We built Journey to give more mental-health professionals access to psychedelic-assisted therapy.
There's a handoff that's going on: A doctor will send the patient to a ketamine therapist, or to a clinic, or to a platform that sends the person the ketamine and they do it alone.
You're being asked to go do something very personal with someone you never met, and then you have to bring that back to this therapist who doesn't necessarily have the experience of working with these treatments. It doesn't make sense.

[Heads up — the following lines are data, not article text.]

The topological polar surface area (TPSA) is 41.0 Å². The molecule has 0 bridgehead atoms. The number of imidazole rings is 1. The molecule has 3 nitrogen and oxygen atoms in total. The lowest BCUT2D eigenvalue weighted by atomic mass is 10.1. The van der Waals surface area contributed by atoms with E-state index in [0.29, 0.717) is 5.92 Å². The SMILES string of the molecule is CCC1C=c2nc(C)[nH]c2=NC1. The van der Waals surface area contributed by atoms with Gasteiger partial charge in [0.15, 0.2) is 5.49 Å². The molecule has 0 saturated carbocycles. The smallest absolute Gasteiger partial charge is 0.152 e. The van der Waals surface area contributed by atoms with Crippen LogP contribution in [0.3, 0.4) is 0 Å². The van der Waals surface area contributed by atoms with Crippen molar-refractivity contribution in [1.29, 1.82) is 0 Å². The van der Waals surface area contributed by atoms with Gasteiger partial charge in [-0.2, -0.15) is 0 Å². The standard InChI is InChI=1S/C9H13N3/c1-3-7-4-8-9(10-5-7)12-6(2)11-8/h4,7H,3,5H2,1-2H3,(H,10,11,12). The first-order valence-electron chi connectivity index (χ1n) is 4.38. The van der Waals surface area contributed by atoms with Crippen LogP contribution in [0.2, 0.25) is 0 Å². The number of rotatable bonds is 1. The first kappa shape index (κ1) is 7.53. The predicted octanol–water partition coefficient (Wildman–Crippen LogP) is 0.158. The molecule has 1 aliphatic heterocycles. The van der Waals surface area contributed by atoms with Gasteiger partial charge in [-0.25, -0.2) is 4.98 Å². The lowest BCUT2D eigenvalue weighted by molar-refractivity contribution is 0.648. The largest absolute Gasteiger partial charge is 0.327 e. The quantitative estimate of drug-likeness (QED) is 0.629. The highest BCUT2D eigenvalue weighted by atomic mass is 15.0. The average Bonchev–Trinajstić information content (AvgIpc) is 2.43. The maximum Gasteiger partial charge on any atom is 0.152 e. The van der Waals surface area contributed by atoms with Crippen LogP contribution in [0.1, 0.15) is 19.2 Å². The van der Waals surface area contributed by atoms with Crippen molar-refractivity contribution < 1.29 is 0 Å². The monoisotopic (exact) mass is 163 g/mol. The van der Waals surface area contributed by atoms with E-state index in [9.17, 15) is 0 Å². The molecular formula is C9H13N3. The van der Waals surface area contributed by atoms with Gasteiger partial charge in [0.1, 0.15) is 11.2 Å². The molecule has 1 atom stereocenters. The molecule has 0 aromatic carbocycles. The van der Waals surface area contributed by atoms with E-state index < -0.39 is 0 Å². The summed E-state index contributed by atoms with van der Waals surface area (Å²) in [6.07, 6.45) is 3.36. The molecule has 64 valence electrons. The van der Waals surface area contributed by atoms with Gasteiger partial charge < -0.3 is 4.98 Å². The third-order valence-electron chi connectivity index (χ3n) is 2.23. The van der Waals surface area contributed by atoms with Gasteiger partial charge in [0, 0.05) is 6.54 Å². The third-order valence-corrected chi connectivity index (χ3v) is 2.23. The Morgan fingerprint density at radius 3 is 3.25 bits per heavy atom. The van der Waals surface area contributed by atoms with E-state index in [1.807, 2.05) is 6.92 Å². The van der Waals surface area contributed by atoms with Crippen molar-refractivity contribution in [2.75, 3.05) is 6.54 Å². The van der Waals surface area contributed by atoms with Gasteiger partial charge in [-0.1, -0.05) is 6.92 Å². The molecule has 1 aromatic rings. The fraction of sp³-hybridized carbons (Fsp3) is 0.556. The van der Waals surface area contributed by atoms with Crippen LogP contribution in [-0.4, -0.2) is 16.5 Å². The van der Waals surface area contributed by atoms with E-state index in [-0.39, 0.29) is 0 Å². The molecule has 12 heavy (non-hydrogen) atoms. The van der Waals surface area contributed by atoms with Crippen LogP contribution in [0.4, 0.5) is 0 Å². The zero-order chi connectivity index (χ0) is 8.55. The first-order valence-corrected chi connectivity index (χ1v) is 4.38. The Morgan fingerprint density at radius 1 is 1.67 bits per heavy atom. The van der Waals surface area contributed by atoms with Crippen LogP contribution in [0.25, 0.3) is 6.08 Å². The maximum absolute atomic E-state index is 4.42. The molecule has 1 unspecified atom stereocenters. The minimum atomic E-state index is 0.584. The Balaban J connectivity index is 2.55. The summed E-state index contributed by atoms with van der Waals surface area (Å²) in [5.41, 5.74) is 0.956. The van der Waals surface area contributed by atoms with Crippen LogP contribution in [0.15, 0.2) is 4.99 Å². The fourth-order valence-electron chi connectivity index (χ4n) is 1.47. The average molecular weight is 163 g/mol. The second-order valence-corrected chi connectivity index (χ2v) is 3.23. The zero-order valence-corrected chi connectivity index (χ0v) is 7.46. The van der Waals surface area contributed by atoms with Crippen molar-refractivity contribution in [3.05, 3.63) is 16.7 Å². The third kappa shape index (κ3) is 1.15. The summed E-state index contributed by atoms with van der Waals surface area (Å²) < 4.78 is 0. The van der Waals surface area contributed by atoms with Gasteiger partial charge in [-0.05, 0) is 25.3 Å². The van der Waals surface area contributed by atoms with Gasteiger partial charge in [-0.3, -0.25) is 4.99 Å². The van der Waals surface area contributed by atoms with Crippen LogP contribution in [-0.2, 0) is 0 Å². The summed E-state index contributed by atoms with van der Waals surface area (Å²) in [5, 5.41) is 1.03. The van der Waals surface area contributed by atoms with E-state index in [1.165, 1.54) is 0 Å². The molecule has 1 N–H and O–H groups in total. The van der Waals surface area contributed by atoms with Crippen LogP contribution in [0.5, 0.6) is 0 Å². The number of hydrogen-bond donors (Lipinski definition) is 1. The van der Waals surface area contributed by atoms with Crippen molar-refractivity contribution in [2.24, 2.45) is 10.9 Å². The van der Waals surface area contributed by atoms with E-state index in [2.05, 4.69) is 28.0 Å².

That's why we built Journey. Our understanding is that in order to enable mainstream adoption of psychedelic-assisted psychotherapy, we have to empower licensed mental-health professionals to incorporate them in their practice as an adjunct.